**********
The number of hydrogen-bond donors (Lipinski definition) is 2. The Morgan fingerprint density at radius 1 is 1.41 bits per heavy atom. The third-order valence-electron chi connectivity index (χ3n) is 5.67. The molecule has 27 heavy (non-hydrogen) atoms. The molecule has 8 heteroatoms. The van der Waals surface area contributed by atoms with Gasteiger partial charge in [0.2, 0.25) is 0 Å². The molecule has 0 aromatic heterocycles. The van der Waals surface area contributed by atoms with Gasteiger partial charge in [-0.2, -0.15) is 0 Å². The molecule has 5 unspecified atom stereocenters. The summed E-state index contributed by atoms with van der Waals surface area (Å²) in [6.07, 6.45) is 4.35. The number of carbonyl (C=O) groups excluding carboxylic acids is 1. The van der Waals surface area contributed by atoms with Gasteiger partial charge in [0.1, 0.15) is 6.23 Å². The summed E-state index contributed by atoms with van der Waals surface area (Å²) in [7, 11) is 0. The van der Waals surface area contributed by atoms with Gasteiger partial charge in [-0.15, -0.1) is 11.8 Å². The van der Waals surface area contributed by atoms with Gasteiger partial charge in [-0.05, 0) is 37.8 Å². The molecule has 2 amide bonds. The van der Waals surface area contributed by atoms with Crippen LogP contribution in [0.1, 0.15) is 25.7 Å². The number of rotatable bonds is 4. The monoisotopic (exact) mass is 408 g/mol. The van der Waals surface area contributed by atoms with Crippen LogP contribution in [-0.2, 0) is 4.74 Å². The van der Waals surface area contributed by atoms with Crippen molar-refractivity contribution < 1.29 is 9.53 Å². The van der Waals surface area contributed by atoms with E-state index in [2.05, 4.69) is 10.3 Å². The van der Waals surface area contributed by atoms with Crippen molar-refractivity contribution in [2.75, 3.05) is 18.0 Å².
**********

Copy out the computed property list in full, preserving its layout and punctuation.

The number of hydrogen-bond donors (Lipinski definition) is 2. The Morgan fingerprint density at radius 1 is 1.41 bits per heavy atom. The third-order valence-electron chi connectivity index (χ3n) is 5.67. The molecule has 27 heavy (non-hydrogen) atoms. The molecule has 8 heteroatoms. The van der Waals surface area contributed by atoms with Gasteiger partial charge in [0.2, 0.25) is 0 Å². The molecule has 0 aromatic heterocycles. The van der Waals surface area contributed by atoms with Gasteiger partial charge in [-0.2, -0.15) is 0 Å². The molecule has 5 unspecified atom stereocenters. The summed E-state index contributed by atoms with van der Waals surface area (Å²) in [6.07, 6.45) is 4.35. The number of carbonyl (C=O) groups excluding carboxylic acids is 1. The van der Waals surface area contributed by atoms with Gasteiger partial charge in [0.1, 0.15) is 6.23 Å². The summed E-state index contributed by atoms with van der Waals surface area (Å²) in [7, 11) is 0. The van der Waals surface area contributed by atoms with Gasteiger partial charge in [-0.15, -0.1) is 11.8 Å². The van der Waals surface area contributed by atoms with Gasteiger partial charge in [-0.05, 0) is 37.8 Å². The molecule has 2 amide bonds. The van der Waals surface area contributed by atoms with Crippen LogP contribution in [0.1, 0.15) is 25.7 Å². The number of rotatable bonds is 4. The monoisotopic (exact) mass is 408 g/mol. The van der Waals surface area contributed by atoms with Crippen LogP contribution in [-0.2, 0) is 4.74 Å². The van der Waals surface area contributed by atoms with Crippen molar-refractivity contribution < 1.29 is 9.53 Å². The van der Waals surface area contributed by atoms with E-state index in [2.05, 4.69) is 10.3 Å². The van der Waals surface area contributed by atoms with Crippen molar-refractivity contribution in [2.75, 3.05) is 18.0 Å².